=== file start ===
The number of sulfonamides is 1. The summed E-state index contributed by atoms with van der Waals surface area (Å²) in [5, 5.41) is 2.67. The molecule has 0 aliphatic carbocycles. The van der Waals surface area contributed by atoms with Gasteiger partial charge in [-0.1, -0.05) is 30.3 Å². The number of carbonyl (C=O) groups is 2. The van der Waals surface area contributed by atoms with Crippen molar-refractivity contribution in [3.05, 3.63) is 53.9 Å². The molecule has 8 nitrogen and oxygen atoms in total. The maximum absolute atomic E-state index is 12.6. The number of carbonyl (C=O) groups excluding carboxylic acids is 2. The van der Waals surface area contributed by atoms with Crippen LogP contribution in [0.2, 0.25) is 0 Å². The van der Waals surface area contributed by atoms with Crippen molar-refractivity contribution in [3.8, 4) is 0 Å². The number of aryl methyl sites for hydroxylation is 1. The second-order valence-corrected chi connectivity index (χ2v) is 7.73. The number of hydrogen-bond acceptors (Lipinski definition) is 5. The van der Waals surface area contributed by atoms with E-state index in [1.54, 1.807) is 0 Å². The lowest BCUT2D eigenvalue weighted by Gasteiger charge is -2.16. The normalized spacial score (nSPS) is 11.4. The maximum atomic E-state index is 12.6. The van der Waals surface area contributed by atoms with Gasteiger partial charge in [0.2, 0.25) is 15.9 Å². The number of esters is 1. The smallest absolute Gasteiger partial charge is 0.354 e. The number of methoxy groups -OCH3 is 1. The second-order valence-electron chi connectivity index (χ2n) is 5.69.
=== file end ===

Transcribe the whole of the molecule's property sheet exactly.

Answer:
The number of sulfonamides is 1. The summed E-state index contributed by atoms with van der Waals surface area (Å²) in [5, 5.41) is 2.67. The molecule has 0 aliphatic carbocycles. The van der Waals surface area contributed by atoms with Gasteiger partial charge in [-0.1, -0.05) is 30.3 Å². The number of carbonyl (C=O) groups is 2. The van der Waals surface area contributed by atoms with Crippen molar-refractivity contribution in [3.05, 3.63) is 53.9 Å². The molecule has 8 nitrogen and oxygen atoms in total. The maximum absolute atomic E-state index is 12.6. The number of carbonyl (C=O) groups excluding carboxylic acids is 2. The van der Waals surface area contributed by atoms with Crippen LogP contribution in [0.2, 0.25) is 0 Å². The van der Waals surface area contributed by atoms with Crippen molar-refractivity contribution in [3.8, 4) is 0 Å². The number of aryl methyl sites for hydroxylation is 1. The second-order valence-corrected chi connectivity index (χ2v) is 7.73. The number of hydrogen-bond acceptors (Lipinski definition) is 5. The van der Waals surface area contributed by atoms with E-state index in [1.54, 1.807) is 0 Å². The lowest BCUT2D eigenvalue weighted by Gasteiger charge is -2.16. The normalized spacial score (nSPS) is 11.4. The maximum atomic E-state index is 12.6. The van der Waals surface area contributed by atoms with Gasteiger partial charge in [0.2, 0.25) is 15.9 Å². The number of esters is 1. The smallest absolute Gasteiger partial charge is 0.354 e. The number of methoxy groups -OCH3 is 1. The second-order valence-electron chi connectivity index (χ2n) is 5.69.